2
mediainfo --Output='General;%Duration%' file.flv

This outputs the duration in milliseconds as a single integer value. No need for grep/cut/sed/...

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  • Thanks - this was just what I was looking for. Can be installed on MacOS with brew install mediainfo – Alex K Nov 22 '18 at 17:32
0

I came across the issue of getting some strange and incorrect metadata from some video files I was working with and I couldn't succeed on finding a pattern or any type of handling using code and tools like ffmpeg, mp4box, ffprobe, mediainfo, mplayer, to get the real duration of the video.

Identifying the real duration of the video was a requirement for a project I was working and the only way I found to get it always right was to reencode the video file using ffmpeg and forcing encoded files to ignore original file's metadata, like:

ffmpeg -i INPUT_FILENAME -acodec copy -vcodec copy -map_metadata -1 OUTPUT_FILENAME"

(This might run faster than you expect. I got surprised, for the type of content and on the environment I was using, average time was 2 seconds)

... and then get duration using a tool at your choice. I like mediainfo, btw: - "mediainfo FILE --Inform="Video;%Duration%" gives you duration in miliseconds.

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  • You did not provide more information or better solution than other answers – Sam Jun 1 '17 at 7:36
-1

If you only need to query metadata:

ffprobe -hide_banner -v quiet -show_streams -print_format flat video.mp4

[...]

streams.stream.0.duration="5221.146009"

[...]

So you can parse it:

while read -r; do
  if [[ "$REPLY" =~ ^streams\.stream\.([0-9])+\.duration=\"([^"]+)\"$ ]]; then
    echo -E Duration of stream "${BASH_REMATCH[1]}": "${BASH_REMATCH[2]}"
  fi
done < <(ffprobe -hide_banner -v quiet -show_streams -print_format flat video.mp4)

But if you want to get the effective container's duration, you need to decode it:

AV_LOG_FORCE_NOCOLOR=y ffmpeg -nostdin -hide_banner -nostats -loglevel info -i video.mp4 -f null -c copy - 2>&1 | tail -n 2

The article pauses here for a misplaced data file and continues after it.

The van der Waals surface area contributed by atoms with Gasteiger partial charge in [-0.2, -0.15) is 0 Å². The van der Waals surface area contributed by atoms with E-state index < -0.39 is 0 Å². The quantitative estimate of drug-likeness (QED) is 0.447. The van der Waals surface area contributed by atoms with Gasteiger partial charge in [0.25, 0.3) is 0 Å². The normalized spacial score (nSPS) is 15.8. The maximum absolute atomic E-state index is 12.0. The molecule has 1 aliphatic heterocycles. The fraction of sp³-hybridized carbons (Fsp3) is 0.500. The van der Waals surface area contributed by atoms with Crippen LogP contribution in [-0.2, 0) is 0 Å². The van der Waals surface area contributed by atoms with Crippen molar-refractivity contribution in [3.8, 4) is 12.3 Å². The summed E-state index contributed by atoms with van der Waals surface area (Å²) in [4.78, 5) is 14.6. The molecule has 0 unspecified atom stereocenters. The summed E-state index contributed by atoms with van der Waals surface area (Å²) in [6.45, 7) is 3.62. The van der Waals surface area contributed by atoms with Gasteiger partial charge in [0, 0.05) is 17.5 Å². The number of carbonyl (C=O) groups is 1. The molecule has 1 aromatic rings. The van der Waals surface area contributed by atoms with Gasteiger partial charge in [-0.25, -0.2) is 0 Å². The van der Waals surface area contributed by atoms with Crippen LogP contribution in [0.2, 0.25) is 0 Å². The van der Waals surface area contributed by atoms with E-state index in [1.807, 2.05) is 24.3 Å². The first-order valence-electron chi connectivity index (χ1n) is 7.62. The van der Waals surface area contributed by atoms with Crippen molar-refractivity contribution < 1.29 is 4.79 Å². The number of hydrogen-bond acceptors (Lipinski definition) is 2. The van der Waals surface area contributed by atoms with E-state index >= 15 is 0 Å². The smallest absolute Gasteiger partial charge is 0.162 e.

It will take some CPU time to decode it, until:

[...]

frame=130527 fps=53271 q=-1.0 Lsize=N/A time=01:27:01.12 bitrate=N/A speed=2.13e+03x
video:152014kB audio:40790kB subtitle:0kB other streams:0kB global headers:0kB muxing overhead: unknown

Then, you can parse it:

if [[ "$(AV_LOG_FORCE_NOCOLOR=y ffmpeg -nostdin -hide_banner -nostats -loglevel info -i video.mp4 -f null -c copy - 2>&1 | tail -n 2 | head -n 1)" =~ \ time=([0-9]+):([0-9]{2}):([0-9]{2})\.([0-9]+) ]]; then
  declare duration=0 us="${BASH_REMATCH[4]}" t
  for t in "${BASH_REMATCH[@]:1:3}"; do
    ((duration *= 60))
    ((duration += ${t#0} ))
  done
  while [ ${#us} -lt 6 ]; do us+=0; done
  ((us >= 500000)) && ((duration++))
  ((duration)) || ((duration++))
fi
echo -E Duration: "$duration"
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-7

If you want ACCURATE duration, forget FFmpeg. It only gives an estimate based on filesize and average bitrate. I've found, in some case, the estimated duration time off by 2x!

On Linux, if file is created and modified only during the said video recording, an alternate solution would be to use creation and last modification time to calculate duration, as in:

stat -c "%X %Y" video.mpg | awk '{print $2 - $1}'
| improve this answer | |
  • 5
    Where did you find that ffmpeg is inaccurate? – aleb Apr 29 '15 at 10:55
  • 4
    %X is time of last access. %Y is time since last modified. This says nothing about the video length. – Joe Hillenbrand Oct 14 '15 at 6:41
  • 1
    This seems to be a troll – Shougo Makishima Jun 11 '18 at 13:39